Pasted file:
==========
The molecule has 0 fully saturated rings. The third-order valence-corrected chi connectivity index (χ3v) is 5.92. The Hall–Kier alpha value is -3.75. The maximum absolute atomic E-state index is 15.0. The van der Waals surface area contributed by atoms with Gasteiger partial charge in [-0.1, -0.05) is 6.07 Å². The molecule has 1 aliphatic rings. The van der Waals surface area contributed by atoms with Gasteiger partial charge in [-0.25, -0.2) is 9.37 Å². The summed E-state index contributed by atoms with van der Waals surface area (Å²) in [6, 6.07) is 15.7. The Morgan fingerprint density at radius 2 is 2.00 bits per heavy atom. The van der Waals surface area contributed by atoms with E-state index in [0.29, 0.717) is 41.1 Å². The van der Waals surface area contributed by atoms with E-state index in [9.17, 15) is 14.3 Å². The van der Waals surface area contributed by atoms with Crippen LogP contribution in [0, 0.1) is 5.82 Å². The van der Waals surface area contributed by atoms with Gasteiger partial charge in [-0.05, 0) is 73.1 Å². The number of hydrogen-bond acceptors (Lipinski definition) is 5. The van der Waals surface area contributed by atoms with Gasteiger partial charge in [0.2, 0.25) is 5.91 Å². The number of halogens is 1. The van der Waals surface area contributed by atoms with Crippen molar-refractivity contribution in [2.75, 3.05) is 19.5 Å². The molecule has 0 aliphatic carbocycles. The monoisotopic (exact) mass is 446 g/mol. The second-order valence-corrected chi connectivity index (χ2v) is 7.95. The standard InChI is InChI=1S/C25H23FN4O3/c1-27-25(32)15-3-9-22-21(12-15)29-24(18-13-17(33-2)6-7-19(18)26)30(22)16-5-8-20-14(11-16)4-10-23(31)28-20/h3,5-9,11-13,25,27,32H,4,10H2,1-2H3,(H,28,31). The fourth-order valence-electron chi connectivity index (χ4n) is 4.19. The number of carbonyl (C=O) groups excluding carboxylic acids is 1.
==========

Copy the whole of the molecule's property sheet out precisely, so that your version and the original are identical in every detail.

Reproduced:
The molecule has 0 fully saturated rings. The third-order valence-corrected chi connectivity index (χ3v) is 5.92. The Hall–Kier alpha value is -3.75. The maximum absolute atomic E-state index is 15.0. The van der Waals surface area contributed by atoms with Gasteiger partial charge in [-0.1, -0.05) is 6.07 Å². The molecule has 1 aliphatic rings. The van der Waals surface area contributed by atoms with Gasteiger partial charge in [-0.25, -0.2) is 9.37 Å². The summed E-state index contributed by atoms with van der Waals surface area (Å²) in [6, 6.07) is 15.7. The Morgan fingerprint density at radius 2 is 2.00 bits per heavy atom. The van der Waals surface area contributed by atoms with E-state index in [0.29, 0.717) is 41.1 Å². The van der Waals surface area contributed by atoms with E-state index in [9.17, 15) is 14.3 Å². The van der Waals surface area contributed by atoms with Crippen LogP contribution in [0, 0.1) is 5.82 Å². The van der Waals surface area contributed by atoms with Gasteiger partial charge in [-0.05, 0) is 73.1 Å². The number of hydrogen-bond acceptors (Lipinski definition) is 5. The van der Waals surface area contributed by atoms with Gasteiger partial charge in [0.2, 0.25) is 5.91 Å². The number of halogens is 1. The van der Waals surface area contributed by atoms with Crippen molar-refractivity contribution in [2.75, 3.05) is 19.5 Å². The molecule has 0 aliphatic carbocycles. The monoisotopic (exact) mass is 446 g/mol. The second-order valence-corrected chi connectivity index (χ2v) is 7.95. The standard InChI is InChI=1S/C25H23FN4O3/c1-27-25(32)15-3-9-22-21(12-15)29-24(18-13-17(33-2)6-7-19(18)26)30(22)16-5-8-20-14(11-16)4-10-23(31)28-20/h3,5-9,11-13,25,27,32H,4,10H2,1-2H3,(H,28,31). The fourth-order valence-electron chi connectivity index (χ4n) is 4.19. The number of carbonyl (C=O) groups excluding carboxylic acids is 1.